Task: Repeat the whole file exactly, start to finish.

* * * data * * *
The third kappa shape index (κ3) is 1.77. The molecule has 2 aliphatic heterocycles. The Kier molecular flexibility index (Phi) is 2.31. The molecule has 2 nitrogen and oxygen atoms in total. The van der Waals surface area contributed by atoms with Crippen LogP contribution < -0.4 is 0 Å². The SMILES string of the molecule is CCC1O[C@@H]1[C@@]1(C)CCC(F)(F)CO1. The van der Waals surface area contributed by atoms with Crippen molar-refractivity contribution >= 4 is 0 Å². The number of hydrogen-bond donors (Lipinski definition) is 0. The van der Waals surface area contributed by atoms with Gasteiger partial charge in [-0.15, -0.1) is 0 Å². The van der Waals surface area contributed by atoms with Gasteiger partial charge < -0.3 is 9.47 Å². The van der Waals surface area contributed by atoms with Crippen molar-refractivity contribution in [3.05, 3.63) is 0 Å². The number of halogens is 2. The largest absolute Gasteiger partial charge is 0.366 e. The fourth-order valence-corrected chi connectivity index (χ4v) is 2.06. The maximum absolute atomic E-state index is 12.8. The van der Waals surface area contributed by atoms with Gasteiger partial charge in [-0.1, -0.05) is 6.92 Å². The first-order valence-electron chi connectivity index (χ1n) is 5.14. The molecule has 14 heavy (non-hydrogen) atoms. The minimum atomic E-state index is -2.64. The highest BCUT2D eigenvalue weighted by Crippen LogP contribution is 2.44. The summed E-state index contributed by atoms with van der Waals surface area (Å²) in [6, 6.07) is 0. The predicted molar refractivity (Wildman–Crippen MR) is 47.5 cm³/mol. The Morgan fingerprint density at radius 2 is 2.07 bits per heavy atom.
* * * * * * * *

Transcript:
The third kappa shape index (κ3) is 1.77. The molecule has 2 aliphatic heterocycles. The Kier molecular flexibility index (Phi) is 2.31. The molecule has 2 nitrogen and oxygen atoms in total. The van der Waals surface area contributed by atoms with Crippen LogP contribution < -0.4 is 0 Å². The SMILES string of the molecule is CCC1O[C@@H]1[C@@]1(C)CCC(F)(F)CO1. The van der Waals surface area contributed by atoms with Crippen molar-refractivity contribution >= 4 is 0 Å². The number of hydrogen-bond donors (Lipinski definition) is 0. The van der Waals surface area contributed by atoms with Gasteiger partial charge in [-0.15, -0.1) is 0 Å². The van der Waals surface area contributed by atoms with Gasteiger partial charge < -0.3 is 9.47 Å². The van der Waals surface area contributed by atoms with Crippen molar-refractivity contribution in [3.05, 3.63) is 0 Å². The number of halogens is 2. The largest absolute Gasteiger partial charge is 0.366 e. The fourth-order valence-corrected chi connectivity index (χ4v) is 2.06. The maximum absolute atomic E-state index is 12.8. The van der Waals surface area contributed by atoms with Gasteiger partial charge in [-0.1, -0.05) is 6.92 Å². The first-order valence-electron chi connectivity index (χ1n) is 5.14. The molecule has 14 heavy (non-hydrogen) atoms. The minimum atomic E-state index is -2.64. The highest BCUT2D eigenvalue weighted by Crippen LogP contribution is 2.44. The summed E-state index contributed by atoms with van der Waals surface area (Å²) in [6, 6.07) is 0. The predicted molar refractivity (Wildman–Crippen MR) is 47.5 cm³/mol. The Morgan fingerprint density at radius 2 is 2.07 bits per heavy atom.